Have you ever walked into a book store and thought, “Man, they’re printing too many books. How can all of these books compete for the attention of readers? Why, some publishers are putting out DOZENS UPON DOZENS of books a year!”
Of course you haven’t. And yet an article on The Ringer – “Netflix and Shill” – bemoans the fact that Netflix has already released 25 original movies this year, and that most of them sink without a trace. Deservedly, it seems. The argument is that Netflix, by inundating the market with these films on their service, is ruining movies and the moviegoing experience, etc etc. You should read the piece, it’s well written.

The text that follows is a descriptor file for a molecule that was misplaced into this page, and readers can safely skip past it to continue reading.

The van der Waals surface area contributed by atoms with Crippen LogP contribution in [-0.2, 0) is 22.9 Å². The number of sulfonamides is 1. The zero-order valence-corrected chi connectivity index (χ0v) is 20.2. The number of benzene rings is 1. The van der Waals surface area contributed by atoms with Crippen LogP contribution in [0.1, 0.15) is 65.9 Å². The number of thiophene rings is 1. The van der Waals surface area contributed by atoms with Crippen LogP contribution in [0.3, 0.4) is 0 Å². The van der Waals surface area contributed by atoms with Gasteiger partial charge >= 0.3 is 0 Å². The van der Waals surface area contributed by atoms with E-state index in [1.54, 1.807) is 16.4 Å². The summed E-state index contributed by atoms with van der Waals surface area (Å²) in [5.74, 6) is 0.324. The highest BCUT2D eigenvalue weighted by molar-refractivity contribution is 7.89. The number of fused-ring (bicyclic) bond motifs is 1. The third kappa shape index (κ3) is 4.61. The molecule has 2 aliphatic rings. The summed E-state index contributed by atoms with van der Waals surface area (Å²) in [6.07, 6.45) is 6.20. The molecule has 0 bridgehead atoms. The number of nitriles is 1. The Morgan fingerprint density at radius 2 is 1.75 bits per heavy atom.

Now you’ll say, “Look, movies and books are different. You can’t compare the two.” And you’re right, more or less – they have different price points, different production methods, different economic models, different distribution methods, and they’re each consumed in different ways. (Maybe I should just end this essay right there) But it seems like the dismay about Netflix’s model is actually an echo of a continuing cycle of technophobia that goes all the way back to the transition from the oral tradition to the written word.